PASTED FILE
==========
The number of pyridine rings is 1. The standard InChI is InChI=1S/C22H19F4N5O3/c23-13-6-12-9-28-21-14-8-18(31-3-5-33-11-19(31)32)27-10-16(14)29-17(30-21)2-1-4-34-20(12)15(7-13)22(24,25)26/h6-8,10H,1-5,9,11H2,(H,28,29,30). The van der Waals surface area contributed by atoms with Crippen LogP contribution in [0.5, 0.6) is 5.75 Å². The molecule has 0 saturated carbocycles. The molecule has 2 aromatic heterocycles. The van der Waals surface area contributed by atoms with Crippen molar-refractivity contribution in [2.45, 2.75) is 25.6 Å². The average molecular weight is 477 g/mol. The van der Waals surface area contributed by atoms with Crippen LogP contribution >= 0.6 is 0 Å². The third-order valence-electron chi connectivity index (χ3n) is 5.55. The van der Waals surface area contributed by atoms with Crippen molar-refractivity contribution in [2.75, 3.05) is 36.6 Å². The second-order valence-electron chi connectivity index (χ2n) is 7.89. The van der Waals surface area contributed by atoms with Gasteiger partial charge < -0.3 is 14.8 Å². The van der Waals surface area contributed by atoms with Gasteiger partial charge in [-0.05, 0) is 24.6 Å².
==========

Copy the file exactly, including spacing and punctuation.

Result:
The number of pyridine rings is 1. The standard InChI is InChI=1S/C22H19F4N5O3/c23-13-6-12-9-28-21-14-8-18(31-3-5-33-11-19(31)32)27-10-16(14)29-17(30-21)2-1-4-34-20(12)15(7-13)22(24,25)26/h6-8,10H,1-5,9,11H2,(H,28,29,30). The van der Waals surface area contributed by atoms with Crippen LogP contribution in [0.5, 0.6) is 5.75 Å². The molecule has 0 saturated carbocycles. The molecule has 2 aromatic heterocycles. The van der Waals surface area contributed by atoms with Crippen molar-refractivity contribution in [2.45, 2.75) is 25.6 Å². The average molecular weight is 477 g/mol. The van der Waals surface area contributed by atoms with Crippen LogP contribution >= 0.6 is 0 Å². The third-order valence-electron chi connectivity index (χ3n) is 5.55. The van der Waals surface area contributed by atoms with Crippen molar-refractivity contribution in [2.75, 3.05) is 36.6 Å². The second-order valence-electron chi connectivity index (χ2n) is 7.89. The van der Waals surface area contributed by atoms with Gasteiger partial charge < -0.3 is 14.8 Å². The van der Waals surface area contributed by atoms with Gasteiger partial charge in [-0.05, 0) is 24.6 Å².